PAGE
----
The Federal Reserve announced on April 27 the expansion of its Municipal Liquidity Facility (MLF), which will provide up to $500 billion of direct support to states and local governments to help them manage cash flow stress related to the COVID-19 pandemic.  Key features of the MLF as originally announced are described in our initial blog post following the Federal Reserve’s April 9 announcement of the facility.  Relative to the April 9 announcement, the MLF now covers more issuers, will accept notes with longer maturities, requires minimum credit ratings, specifies requirements related to security for notes and has a later termination date.

Under the MLF, the Federal Reserve Bank of New York will lend to a special purpose vehicle (SPV) on a recourse basis, and the loan will be secured by all the assets of the SPV.  The SPV in turn will purchase newly-issued qualifying debt (Eligible Notes) from certain state and municipal issuers (Eligible Issuers), and Eligible Issuers may use the proceeds of these sales for specified pandemic-related purposes (Eligible Uses of Proceeds).  The SPV will receive a $35 billion initial equity investment from the U.S. Department of the Treasury, as authorized by the CARES Act.[1]  The MLF is one of several facilities established by the Federal Reserve to provide liquidity in response to the COVID-19 pandemic, under its “unusual and exigent circumstances” powers, all of which are described in this overview chart.

Key features of the MLF as of the April 27 announcement are described below.  Additional details can be found in the April 27 revised MLF term sheet and in the MLF FAQs, initially released by the Federal Reserve Bank of New York also on April 27.

  • Access to the MLF is limited to certain types of municipal Eligible Issuers, which may use the proceeds only for a limited set of purposes.
    • Eligible Issuers now include:
      • U.S. states, defined to include the District of Columbia;
      • U.S. cities with a population exceeding 250,000 residents (a lower threshold than the original 1 million resident requirement), based on U.S. Census data as of April 6, 2020;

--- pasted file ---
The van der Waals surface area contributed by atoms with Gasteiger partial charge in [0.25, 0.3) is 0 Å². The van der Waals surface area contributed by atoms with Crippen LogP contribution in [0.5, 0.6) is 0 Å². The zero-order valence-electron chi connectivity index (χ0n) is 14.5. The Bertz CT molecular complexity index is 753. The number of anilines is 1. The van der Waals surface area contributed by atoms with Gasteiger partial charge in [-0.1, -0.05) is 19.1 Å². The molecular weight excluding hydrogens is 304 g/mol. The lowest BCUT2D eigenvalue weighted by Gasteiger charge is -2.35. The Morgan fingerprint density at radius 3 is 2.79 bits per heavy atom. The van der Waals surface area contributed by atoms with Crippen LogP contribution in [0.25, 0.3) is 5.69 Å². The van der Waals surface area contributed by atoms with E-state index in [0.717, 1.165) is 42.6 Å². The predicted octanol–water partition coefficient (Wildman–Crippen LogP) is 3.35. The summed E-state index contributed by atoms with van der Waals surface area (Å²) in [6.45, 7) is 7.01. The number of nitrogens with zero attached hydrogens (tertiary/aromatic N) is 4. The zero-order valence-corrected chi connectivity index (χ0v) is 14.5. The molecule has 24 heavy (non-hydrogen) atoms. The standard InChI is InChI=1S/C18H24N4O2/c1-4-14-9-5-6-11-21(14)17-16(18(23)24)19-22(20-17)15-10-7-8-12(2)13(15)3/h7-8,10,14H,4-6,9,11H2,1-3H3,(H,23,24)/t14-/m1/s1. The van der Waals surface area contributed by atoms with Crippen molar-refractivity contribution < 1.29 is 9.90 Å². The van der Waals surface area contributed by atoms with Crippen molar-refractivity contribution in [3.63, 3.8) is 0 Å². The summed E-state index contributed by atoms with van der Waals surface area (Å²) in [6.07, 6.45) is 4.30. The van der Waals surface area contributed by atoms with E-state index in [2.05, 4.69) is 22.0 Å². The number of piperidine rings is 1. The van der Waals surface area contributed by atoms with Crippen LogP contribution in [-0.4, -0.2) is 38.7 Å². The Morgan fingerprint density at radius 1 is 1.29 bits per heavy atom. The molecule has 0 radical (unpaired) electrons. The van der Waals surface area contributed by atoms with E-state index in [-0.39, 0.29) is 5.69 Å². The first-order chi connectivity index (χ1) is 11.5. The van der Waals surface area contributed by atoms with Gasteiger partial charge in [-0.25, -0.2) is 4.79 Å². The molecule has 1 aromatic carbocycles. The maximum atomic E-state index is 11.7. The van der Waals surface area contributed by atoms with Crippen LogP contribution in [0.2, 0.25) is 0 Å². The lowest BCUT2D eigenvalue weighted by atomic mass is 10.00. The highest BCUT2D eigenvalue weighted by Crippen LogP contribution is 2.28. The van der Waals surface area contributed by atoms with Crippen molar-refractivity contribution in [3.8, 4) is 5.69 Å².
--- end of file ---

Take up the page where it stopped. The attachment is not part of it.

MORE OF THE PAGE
• U.S. counties with a population exceeding 500,000 residents (a lower threshold than the original 2 million resident requirement), based on U.S. Census data as of April 6, 2020;
      • At the Federal Reserve’s discretion, an entity that issues securities on behalf of such state, city or county (which, as the FAQs clarify, might be an authority, agency department, division or other statutorily authorized entity); and
      • Multi-State Entities (entities created by a Congressionally-approved compact between two or more states).
    • A list of Eligible Issuers based on population, other than Multi-State Entities, is provided in Appendix A to the Federal Reserve Bank of New York’s FAQs.
    • The Federal Reserve is considering expanding the MLF to include certain governmental entities that issue bonds backed by their own revenue, and the Federal Reserve will publicly announce any such further expansion at a later date.
    • To be eligible, issuers must meet certain minimum ratings.
      • An issuer, other than a Multi-State Entity, must have been rated at least BBB-/Baa3 as of April 8, 2020 by two or more major nationally recognized statistical rating organizations (“major NRSROs”). If rated at least BBB-/Baa3 as of April 8, 2020 by two or more major NRSROs and subsequently downgraded, such an issuer is eligible if it is nonetheless rated at least BB-/Ba3 by two or more major NRSROs.
      • A Multi-State Entity must have been rated at least A-/A3 as of April 8, 2020 by two or more major NRSROs. If rated at least A-/A3 as of April 8, 2020 by two or more major NRSROs and subsequently downgraded, such an issuer is eligible if it is nonetheless rated at least BBB-/Baa3 by two or more major NRSROs.
      • The FAQs clarify that, for now, “major NRSRO” refers to S&P Global Ratings, Moody’s Investor Service, Inc. and Fitch Ratings Inc., with the Federal Reserve considering including other NRSROs.
      • The FAQs also clarify that if an Eligible Issuer does not have an outstanding long-term rating, it must apply for and be assigned a rating on Eligible Notes by at least two major NRSROs prior to issuing to the SPV.
    • Only one issuer is eligible for each state, city, county or Multi-State Entity.